drank 2015 Smooch by white2tea
1255 tasting notes

I got this as a freebie with my very first White2Tea order. Thanks :) Just now getting around to it.

Gone gaiwan, 150mL, 212F, a prodding steep of 30s, followed by 11 steeps at 30s/10/15/15/15/25/30/35/45/1m/1m30. Strong beginnings, it requires some attention because it does oversteep easily. Anything less than boiling seemed to decrease the mouthfeel.

I could tell by the smell of the dry leaf that this was going to a fairly floral experience. The ball opened up quickly following the initial soak and I was greeted with a fragrant airy white floral, white rose and maybe cherry blossom, all drenched in honey. The smell of the liquor remained fairly strong throughout and was also prominent in the bottom of the cup. The golden liquor produced tastes of honey, airy white florals, hay and straw, faint apricot and mango with a vegetal undertone. It started off strong, thick and viscous with sweetness up front and edged into bitter in the back. The bitterness later moved forward and left my tongue numb. The texture thinned respectably into a light-bodied brew. Minimal astringency and sourness, though it didn’t sit too well in my stomach and a full belly soon became a requirement.

After the session when I took off the lid of the glass gaiwan to customarily poke through the leaf, I noticed impressions of saponin bubbles left behind which might not be visible using a brewing vessel made of different material. I’m guessing the saponins are what caused a slightly queasy stomach. I could quickly tell what made the liquor so thick in the beginning – most of the leaves had hairy, rough undersides. The leaves all appeared to be of the same region source material (Lincang, they say). I love little quirks in my tea and in this one, I found a leaf with its tip cut off that was 10cm long and 4.5cm wide. I’m a little bit of a builder so I sometimes like to measure :P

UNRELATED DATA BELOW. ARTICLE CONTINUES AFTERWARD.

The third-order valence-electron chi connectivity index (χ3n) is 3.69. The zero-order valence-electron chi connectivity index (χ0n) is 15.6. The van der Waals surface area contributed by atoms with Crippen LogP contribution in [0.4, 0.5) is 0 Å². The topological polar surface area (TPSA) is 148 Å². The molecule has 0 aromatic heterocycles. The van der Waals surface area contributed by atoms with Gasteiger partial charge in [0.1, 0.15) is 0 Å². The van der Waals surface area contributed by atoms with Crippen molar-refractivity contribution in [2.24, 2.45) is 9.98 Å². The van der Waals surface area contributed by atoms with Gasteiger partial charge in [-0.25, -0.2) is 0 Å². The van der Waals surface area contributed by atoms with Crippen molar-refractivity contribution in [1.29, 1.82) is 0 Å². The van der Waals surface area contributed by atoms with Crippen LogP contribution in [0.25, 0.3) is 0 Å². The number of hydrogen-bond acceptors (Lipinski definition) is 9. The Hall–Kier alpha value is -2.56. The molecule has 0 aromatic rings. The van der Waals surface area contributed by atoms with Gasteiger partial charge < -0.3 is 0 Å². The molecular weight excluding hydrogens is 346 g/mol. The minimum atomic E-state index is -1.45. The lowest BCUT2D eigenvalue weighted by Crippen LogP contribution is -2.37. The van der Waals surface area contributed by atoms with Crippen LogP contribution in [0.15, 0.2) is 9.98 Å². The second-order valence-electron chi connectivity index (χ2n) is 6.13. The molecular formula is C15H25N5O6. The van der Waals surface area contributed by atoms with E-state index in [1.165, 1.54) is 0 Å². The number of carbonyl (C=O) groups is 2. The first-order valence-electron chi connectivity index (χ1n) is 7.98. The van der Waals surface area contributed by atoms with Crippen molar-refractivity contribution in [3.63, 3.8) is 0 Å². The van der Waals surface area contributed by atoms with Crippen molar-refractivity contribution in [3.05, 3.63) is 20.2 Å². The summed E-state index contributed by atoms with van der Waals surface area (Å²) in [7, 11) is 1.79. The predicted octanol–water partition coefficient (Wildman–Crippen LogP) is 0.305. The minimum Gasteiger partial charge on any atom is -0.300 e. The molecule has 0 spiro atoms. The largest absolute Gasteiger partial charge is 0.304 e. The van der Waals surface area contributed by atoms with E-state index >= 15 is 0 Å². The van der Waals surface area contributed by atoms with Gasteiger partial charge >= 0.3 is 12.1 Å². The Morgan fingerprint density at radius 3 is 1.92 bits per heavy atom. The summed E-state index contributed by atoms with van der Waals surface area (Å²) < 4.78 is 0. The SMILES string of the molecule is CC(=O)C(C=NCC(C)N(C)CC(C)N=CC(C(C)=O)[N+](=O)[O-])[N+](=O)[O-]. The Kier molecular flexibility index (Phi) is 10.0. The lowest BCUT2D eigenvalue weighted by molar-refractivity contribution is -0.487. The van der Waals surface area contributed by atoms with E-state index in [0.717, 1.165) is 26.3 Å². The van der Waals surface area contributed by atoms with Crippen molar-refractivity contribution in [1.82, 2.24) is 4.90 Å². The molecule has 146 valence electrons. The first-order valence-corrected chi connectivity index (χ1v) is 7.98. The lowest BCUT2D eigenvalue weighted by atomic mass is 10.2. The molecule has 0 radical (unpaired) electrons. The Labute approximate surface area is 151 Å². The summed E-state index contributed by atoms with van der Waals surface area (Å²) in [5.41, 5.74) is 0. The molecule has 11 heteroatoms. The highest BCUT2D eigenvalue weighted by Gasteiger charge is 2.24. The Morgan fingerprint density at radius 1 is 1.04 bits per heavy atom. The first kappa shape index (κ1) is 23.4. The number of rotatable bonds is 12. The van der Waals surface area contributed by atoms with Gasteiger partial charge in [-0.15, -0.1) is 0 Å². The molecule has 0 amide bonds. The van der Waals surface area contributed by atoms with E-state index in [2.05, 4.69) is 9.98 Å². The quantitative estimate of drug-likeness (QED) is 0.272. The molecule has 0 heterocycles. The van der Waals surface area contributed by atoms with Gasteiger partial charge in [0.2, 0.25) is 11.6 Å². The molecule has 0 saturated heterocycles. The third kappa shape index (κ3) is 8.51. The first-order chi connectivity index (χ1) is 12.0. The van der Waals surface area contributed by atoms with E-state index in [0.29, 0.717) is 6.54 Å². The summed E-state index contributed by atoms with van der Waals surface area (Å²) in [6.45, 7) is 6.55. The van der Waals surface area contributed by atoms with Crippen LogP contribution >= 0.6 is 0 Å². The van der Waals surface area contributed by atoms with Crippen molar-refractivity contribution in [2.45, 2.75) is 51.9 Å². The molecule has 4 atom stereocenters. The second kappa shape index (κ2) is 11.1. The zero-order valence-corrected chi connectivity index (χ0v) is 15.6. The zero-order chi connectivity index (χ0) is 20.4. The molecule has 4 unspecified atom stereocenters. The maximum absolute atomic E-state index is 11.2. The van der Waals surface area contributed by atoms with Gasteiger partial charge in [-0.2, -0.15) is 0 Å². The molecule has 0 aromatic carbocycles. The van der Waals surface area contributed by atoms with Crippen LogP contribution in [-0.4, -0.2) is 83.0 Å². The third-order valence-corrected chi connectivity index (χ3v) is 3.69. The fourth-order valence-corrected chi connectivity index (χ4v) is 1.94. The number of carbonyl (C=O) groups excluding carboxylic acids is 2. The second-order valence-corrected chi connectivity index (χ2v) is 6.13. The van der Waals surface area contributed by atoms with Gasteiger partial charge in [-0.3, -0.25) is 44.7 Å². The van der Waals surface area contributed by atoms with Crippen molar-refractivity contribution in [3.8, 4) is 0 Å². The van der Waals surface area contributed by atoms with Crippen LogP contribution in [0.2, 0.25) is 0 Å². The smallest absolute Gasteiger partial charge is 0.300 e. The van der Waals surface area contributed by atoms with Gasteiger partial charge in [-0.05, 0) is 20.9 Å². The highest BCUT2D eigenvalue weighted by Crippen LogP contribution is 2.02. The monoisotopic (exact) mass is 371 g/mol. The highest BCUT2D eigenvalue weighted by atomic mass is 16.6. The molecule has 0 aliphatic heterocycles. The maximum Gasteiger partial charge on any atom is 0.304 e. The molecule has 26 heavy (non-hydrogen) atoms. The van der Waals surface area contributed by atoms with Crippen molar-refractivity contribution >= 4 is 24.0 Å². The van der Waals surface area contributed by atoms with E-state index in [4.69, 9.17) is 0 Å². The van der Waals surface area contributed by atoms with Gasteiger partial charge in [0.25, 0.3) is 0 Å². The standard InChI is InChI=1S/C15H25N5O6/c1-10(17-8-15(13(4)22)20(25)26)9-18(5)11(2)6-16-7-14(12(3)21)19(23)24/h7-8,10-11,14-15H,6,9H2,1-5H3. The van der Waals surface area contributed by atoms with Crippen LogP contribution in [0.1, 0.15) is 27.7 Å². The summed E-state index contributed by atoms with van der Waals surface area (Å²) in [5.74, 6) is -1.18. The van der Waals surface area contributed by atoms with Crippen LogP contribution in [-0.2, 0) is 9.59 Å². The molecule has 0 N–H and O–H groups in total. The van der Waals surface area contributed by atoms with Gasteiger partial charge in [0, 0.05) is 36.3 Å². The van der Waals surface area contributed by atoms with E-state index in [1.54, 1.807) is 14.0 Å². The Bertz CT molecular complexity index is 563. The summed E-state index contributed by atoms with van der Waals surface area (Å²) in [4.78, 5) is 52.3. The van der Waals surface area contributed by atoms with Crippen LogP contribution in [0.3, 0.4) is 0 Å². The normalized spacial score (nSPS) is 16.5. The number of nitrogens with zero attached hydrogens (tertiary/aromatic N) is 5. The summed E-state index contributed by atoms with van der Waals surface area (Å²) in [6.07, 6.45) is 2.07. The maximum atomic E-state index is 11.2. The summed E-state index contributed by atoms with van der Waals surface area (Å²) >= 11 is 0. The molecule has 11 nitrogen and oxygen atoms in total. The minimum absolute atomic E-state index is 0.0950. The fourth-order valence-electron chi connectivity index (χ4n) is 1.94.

Given all that, I’ve recently concluded that honey-forward teas aren’t my style. But for someone with that kind of sweet tooth and who doesn’t mind, or even wants some bitterness in their brews, I think this would be a good choice and a good intro to puer for the adventurous who already have some experience brewing with loose leaf.

Boiling 5 OZ / 150 ML

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If you’re an aspiring or current tea grower, let’s talk! I am slowly beginning a tea farm here in Northern California. Currently growing are young plants pulled from the ground and gifted to me after a visit to Fairhope Tea Plantation in Alabama. The parent plants are sinensis variety from a defunct Lipton research project. I’ve also started seeds from Camellia Forest Nursery in North Carolina. The types include Camellia taliensis, an assamica variety, and 3 sinensis varieties including “Small leaf” “Large leaf” and “Black Sea.” I also picked up 2 older plants from a a local nursery. They were grown from seed supposedly acquired from a tea farm in Washington. To learn how to process tea into different styles, I plan on traveling to China and Taiwan if/when COVID becomes a relative non-issue. I’m taking Mandarin classes to aid in this journey.

Tea became a hobby and my daily drink of choice some time late in the last decade. My introduction to loose leaf came, following a lone tin of some Tie Guan Yin oolong many years prior, in the form of dumpster-dived Wuyi oolong packets that somebody left upon moving out of an apartment building. From there, my palate expanded to teas from across China and the world. I used to focus more on taste and still harbor the habit, but after trying sheng pu’er, I tend to focus more on how a tea feels in my body. Does it complement my constitution? Does it change my mood or does it enhance my current mindstate? While I may not mention those effects in tea notes, it is what I value most.

Flavored teas are not a favorite but I do drink them intermittently. Drink a variety of teabags at work. Herbal teas/tisanes provide balance. Unfiltered tap water heathen (it’s good here).

In terms of who I am, you could consider me a jill of all trades. Specialty is not my strength, as can be seen in the spread of my tea notes.

One thing I will always love is riding a bicycle.


Sonoma County, California, USA

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